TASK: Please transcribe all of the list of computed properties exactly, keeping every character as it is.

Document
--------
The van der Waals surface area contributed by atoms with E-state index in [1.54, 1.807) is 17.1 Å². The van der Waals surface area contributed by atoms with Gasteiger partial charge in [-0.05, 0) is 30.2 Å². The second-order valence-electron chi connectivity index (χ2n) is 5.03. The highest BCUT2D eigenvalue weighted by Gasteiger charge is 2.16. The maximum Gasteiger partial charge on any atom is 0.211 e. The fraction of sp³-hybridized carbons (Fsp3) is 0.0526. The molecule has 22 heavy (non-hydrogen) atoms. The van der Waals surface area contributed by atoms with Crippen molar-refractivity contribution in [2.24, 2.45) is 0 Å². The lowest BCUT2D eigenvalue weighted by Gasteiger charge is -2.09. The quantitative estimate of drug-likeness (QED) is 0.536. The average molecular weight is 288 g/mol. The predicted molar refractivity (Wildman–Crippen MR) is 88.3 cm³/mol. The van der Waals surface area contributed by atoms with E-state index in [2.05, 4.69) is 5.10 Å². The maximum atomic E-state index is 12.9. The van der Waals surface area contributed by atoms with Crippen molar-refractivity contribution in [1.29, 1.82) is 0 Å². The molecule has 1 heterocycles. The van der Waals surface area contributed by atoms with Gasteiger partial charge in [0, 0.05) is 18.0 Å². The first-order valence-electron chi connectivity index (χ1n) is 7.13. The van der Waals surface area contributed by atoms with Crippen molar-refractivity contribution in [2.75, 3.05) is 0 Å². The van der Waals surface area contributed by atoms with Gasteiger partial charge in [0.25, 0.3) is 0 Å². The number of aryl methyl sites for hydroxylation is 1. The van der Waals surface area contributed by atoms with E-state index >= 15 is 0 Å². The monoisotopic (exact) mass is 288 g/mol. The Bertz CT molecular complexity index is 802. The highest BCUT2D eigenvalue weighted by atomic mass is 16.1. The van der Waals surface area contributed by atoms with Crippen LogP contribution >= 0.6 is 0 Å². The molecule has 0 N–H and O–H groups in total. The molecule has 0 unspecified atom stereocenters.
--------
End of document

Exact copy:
The van der Waals surface area contributed by atoms with E-state index in [1.54, 1.807) is 17.1 Å². The van der Waals surface area contributed by atoms with Gasteiger partial charge in [-0.05, 0) is 30.2 Å². The second-order valence-electron chi connectivity index (χ2n) is 5.03. The highest BCUT2D eigenvalue weighted by Gasteiger charge is 2.16. The maximum Gasteiger partial charge on any atom is 0.211 e. The fraction of sp³-hybridized carbons (Fsp3) is 0.0526. The molecule has 22 heavy (non-hydrogen) atoms. The van der Waals surface area contributed by atoms with Crippen molar-refractivity contribution in [2.24, 2.45) is 0 Å². The lowest BCUT2D eigenvalue weighted by Gasteiger charge is -2.09. The quantitative estimate of drug-likeness (QED) is 0.536. The average molecular weight is 288 g/mol. The predicted molar refractivity (Wildman–Crippen MR) is 88.3 cm³/mol. The van der Waals surface area contributed by atoms with E-state index in [2.05, 4.69) is 5.10 Å². The maximum atomic E-state index is 12.9. The van der Waals surface area contributed by atoms with Crippen molar-refractivity contribution in [1.29, 1.82) is 0 Å². The molecule has 1 heterocycles. The van der Waals surface area contributed by atoms with Gasteiger partial charge in [0, 0.05) is 18.0 Å². The first-order valence-electron chi connectivity index (χ1n) is 7.13. The van der Waals surface area contributed by atoms with Crippen molar-refractivity contribution in [2.75, 3.05) is 0 Å². The van der Waals surface area contributed by atoms with Gasteiger partial charge in [0.25, 0.3) is 0 Å². The number of aryl methyl sites for hydroxylation is 1. The van der Waals surface area contributed by atoms with E-state index >= 15 is 0 Å². The monoisotopic (exact) mass is 288 g/mol. The Bertz CT molecular complexity index is 802. The highest BCUT2D eigenvalue weighted by atomic mass is 16.1. The van der Waals surface area contributed by atoms with Crippen LogP contribution >= 0.6 is 0 Å². The molecule has 0 N–H and O–H groups in total. The molecule has 0 unspecified atom stereocenters.